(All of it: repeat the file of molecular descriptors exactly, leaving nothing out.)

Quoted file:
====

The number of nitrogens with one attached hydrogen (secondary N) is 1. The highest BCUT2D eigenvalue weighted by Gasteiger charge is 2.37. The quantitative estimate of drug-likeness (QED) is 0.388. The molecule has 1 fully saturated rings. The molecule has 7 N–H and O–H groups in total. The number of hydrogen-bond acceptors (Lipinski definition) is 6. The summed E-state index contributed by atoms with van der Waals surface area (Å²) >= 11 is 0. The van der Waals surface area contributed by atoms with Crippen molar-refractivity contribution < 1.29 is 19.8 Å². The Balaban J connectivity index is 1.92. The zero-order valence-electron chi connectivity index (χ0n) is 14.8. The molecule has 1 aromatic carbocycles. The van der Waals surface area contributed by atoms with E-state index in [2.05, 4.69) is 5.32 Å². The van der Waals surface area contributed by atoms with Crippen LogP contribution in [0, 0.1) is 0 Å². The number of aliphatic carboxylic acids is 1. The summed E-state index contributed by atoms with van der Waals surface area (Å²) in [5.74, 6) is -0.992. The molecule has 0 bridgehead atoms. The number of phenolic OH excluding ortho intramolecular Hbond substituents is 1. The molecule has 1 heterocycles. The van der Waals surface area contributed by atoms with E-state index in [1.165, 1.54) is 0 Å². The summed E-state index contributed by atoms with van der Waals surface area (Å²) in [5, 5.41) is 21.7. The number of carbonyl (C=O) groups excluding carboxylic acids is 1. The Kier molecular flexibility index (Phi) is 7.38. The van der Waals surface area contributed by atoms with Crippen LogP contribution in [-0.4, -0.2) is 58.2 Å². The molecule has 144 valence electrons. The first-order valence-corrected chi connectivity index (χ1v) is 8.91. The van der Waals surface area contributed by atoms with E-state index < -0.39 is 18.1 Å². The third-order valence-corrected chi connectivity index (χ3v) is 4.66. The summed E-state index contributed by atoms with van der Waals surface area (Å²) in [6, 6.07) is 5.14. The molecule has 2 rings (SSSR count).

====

The number of nitrogens with one attached hydrogen (secondary N) is 1. The highest BCUT2D eigenvalue weighted by Gasteiger charge is 2.37. The quantitative estimate of drug-likeness (QED) is 0.388. The molecule has 1 fully saturated rings. The molecule has 7 N–H and O–H groups in total. The number of hydrogen-bond acceptors (Lipinski definition) is 6. The summed E-state index contributed by atoms with van der Waals surface area (Å²) >= 11 is 0. The van der Waals surface area contributed by atoms with Crippen molar-refractivity contribution < 1.29 is 19.8 Å². The Balaban J connectivity index is 1.92. The zero-order valence-electron chi connectivity index (χ0n) is 14.8. The molecule has 1 aromatic carbocycles. The van der Waals surface area contributed by atoms with E-state index in [2.05, 4.69) is 5.32 Å². The van der Waals surface area contributed by atoms with Crippen LogP contribution in [0, 0.1) is 0 Å². The number of aliphatic carboxylic acids is 1. The summed E-state index contributed by atoms with van der Waals surface area (Å²) in [5.74, 6) is -0.992. The molecule has 0 bridgehead atoms. The number of phenolic OH excluding ortho intramolecular Hbond substituents is 1. The molecule has 1 heterocycles. The van der Waals surface area contributed by atoms with E-state index in [1.165, 1.54) is 0 Å². The summed E-state index contributed by atoms with van der Waals surface area (Å²) in [5, 5.41) is 21.7. The number of carbonyl (C=O) groups excluding carboxylic acids is 1. The Kier molecular flexibility index (Phi) is 7.38. The van der Waals surface area contributed by atoms with Crippen LogP contribution in [-0.4, -0.2) is 58.2 Å². The molecule has 144 valence electrons. The first-order valence-corrected chi connectivity index (χ1v) is 8.91. The van der Waals surface area contributed by atoms with E-state index < -0.39 is 18.1 Å². The third-order valence-corrected chi connectivity index (χ3v) is 4.66. The summed E-state index contributed by atoms with van der Waals surface area (Å²) in [6, 6.07) is 5.14. The molecule has 2 rings (SSSR count).